Cook Island (New South Wales) facts for kids
Aerial view of Cook Island and Fingal Head, New South Wales
|Area||4.6 ha (11 acres)|
|Highest elevation||24.8 m (81.4 ft)|
|state||New South Wales|
|Local government area||Tweed Shire|
|• Summer (DST)|
Cook Island, formerly Cooks Island, Turtle Island and Joong-urra-narrian, is an island in the Australian state of New South Wales located on the state's north coast about 600 metres (2,000 ft) north-east of Fingal Head and 4 kilometres (2.5 mi) south-east of the town of Tweed Heads.
Geology and topography
Cook Island is formed of “rocks from the Lismore Basalt Group, formed by lava flows from the Mount Warning Shield Volcano approximately 20 million years ago.” The Island is a “protrusion of eroded basalt” of a maximum height of 24.8 metres (81 ft) above sea level and topped with a plateau. The western side of the island has a “gentle” slope while the remaining sides are “sheer cliffs” dropping to “low-lying rock shelves”. The top of the island and its western side are overlaid by a “shallow cover of topsoil.” A “semi-permanent freshwater basin” is located in the island's northern side.
In 2011, the average annual rainfall was reported as being 1,470 millimetres (58 in).
Access to the island is considered to be not “easy” by the NSW National Parks and Wildlife Service because of the “exposed rocky nature” of the island's coastline and “frequently rough sea conditions.” Access is not promoted to “protect roosting birds and the nest burrows of wedge-tailed shearwaters which are fragile and can easily collapse under foot traffic.”
Flora and fauna
As of 2011, there were twenty five native plant species which occupied, in part, three distinct habitats - “elevated locations; rocky crevices; and lower sites at the base of cliffs.”
As of 2011, vertebrate animals were represented by 25 species of birds and two reptile species. These included 12 bird species listed as migratory species under the Environment Protection and Biodiversity Conservation Act 1999 and seven fauna species listed as threatened in New South Wales.
Cook Island is located within the area historically occupied by the "Minjungbal people of the Bundjalung nation." Also, the island is the subject of "traditional knowledge" held by the Githabul and Yugambeh aboriginal people. As of 2011, while the Government of New South Wales did not know of any sites on the island of significance to Aboriginal people, the Aboriginal community did know of a "number of Aboriginal mythological stories" and of "some sites" associated with the island. For example, the island is known by the "Coodjinburra clan of the Bungjalung people" as Joongurra-Narrian which translates as "the place of pelicans".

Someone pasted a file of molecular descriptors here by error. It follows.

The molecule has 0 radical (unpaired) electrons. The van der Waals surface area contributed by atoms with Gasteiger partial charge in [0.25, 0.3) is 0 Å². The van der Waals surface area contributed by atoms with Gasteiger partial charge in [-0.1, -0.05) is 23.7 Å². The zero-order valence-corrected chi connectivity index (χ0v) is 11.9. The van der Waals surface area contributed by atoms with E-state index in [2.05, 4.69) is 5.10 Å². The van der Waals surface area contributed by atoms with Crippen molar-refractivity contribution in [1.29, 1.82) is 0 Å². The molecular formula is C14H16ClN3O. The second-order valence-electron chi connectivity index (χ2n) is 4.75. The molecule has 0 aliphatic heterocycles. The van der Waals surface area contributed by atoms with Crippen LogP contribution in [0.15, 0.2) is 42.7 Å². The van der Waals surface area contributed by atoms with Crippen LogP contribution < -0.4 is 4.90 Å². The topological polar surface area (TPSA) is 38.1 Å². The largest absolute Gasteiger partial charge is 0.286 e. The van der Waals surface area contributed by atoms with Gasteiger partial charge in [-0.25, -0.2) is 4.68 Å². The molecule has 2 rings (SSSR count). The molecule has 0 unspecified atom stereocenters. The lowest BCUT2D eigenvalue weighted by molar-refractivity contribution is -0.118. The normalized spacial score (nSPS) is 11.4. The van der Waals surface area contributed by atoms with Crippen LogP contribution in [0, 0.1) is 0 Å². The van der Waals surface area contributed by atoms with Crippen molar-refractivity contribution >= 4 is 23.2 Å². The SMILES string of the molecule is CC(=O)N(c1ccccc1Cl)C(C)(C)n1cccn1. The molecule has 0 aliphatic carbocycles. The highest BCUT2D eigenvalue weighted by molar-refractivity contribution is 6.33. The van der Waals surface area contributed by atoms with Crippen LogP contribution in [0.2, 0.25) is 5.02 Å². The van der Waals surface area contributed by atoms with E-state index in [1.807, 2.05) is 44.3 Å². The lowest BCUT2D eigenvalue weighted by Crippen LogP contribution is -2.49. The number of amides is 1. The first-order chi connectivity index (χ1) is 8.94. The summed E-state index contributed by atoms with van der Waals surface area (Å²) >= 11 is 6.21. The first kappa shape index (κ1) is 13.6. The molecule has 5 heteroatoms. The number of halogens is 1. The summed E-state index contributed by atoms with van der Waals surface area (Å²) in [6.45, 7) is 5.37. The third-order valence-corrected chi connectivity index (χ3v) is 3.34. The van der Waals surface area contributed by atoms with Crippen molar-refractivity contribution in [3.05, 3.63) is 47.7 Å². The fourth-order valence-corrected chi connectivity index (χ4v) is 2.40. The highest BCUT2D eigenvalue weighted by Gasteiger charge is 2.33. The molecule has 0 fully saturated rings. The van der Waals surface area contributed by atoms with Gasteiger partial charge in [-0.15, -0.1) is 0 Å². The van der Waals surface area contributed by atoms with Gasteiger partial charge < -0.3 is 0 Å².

The first recorded European sighting of Cook Island was made by the English navigator James Cook, who sighted the coast of Fingal Head in 1770. Cook charted the coastline of the island, but made no attempt at settlement. Cook then continued sailing north along the eastern coast of Australia and named two nearby landmarks, Mount Warning and Point Danger, after he was nearly shipwrecked there.
In 1823, English explorer John Oxley anchored at the island to take refuge from southerly winds. Two crew members then visited the island and named it Turtle Island, after finding sea turtles and an unidentified shipwreck. Five years later, British admiral Henry John Rous surveyed the Tweed River and named the island, Cook's Isle, the name that has persisted.
Australian spearfisher Ben Cropp reported the sighting of a European vessel, wrecked on the island in the 16th century. In 2008, two fishermen, Joel Coombs and Malcolm Anable, were rescued from nearby the island, and later hospitalised, after they were thrown overboard as a result of their boat overturning.
In 1970, the name Cook Island was officially assigned to the island, replacing Cooks Island.
Since 1998, the island has been managed by the New South Wales Department of Environment and Climate Change and since 2004, by the Department of Primary Industries, as well. It is under the jurisdiction of the Tweed Shire Council, who hold annual clean-up events.
Protected areas status
The entirety of Cook Island has been the subject of protected area status since 1959 and since 1967, it has been located within the Cook Island Nature Reserve. The waters adjoining the island have been located within the Cook Island Aquatic Reserve since 1998.
Cook Island (New South Wales) Facts for Kids. Kiddle Encyclopedia.